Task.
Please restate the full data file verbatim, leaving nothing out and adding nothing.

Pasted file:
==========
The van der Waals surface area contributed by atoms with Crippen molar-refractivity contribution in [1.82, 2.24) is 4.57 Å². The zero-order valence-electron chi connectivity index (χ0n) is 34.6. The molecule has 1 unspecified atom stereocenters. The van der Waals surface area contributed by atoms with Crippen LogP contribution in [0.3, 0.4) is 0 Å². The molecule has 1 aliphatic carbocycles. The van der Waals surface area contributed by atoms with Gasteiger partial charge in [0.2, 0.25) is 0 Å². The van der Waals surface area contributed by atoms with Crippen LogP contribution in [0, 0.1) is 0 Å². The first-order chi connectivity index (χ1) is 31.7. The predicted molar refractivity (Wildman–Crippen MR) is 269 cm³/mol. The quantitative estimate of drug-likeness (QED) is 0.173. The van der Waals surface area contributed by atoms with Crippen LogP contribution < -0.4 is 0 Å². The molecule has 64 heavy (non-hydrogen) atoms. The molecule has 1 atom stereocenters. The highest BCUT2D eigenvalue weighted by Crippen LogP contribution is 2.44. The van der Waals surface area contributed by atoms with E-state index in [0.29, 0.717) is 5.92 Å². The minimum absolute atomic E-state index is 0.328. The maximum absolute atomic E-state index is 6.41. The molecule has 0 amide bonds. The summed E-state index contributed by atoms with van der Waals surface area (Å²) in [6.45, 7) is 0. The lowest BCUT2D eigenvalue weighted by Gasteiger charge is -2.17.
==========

The van der Waals surface area contributed by atoms with Crippen molar-refractivity contribution in [1.82, 2.24) is 4.57 Å². The zero-order valence-electron chi connectivity index (χ0n) is 34.6. The molecule has 1 unspecified atom stereocenters. The van der Waals surface area contributed by atoms with Crippen LogP contribution in [0.3, 0.4) is 0 Å². The molecule has 1 aliphatic carbocycles. The van der Waals surface area contributed by atoms with Gasteiger partial charge in [0.2, 0.25) is 0 Å². The van der Waals surface area contributed by atoms with Crippen LogP contribution in [0, 0.1) is 0 Å². The first-order chi connectivity index (χ1) is 31.7. The predicted molar refractivity (Wildman–Crippen MR) is 269 cm³/mol. The quantitative estimate of drug-likeness (QED) is 0.173. The van der Waals surface area contributed by atoms with Crippen LogP contribution < -0.4 is 0 Å². The molecule has 64 heavy (non-hydrogen) atoms. The molecule has 1 atom stereocenters. The highest BCUT2D eigenvalue weighted by Crippen LogP contribution is 2.44. The van der Waals surface area contributed by atoms with E-state index in [0.29, 0.717) is 5.92 Å². The minimum absolute atomic E-state index is 0.328. The maximum absolute atomic E-state index is 6.41. The molecule has 0 amide bonds. The summed E-state index contributed by atoms with van der Waals surface area (Å²) in [6.45, 7) is 0. The lowest BCUT2D eigenvalue weighted by Gasteiger charge is -2.17.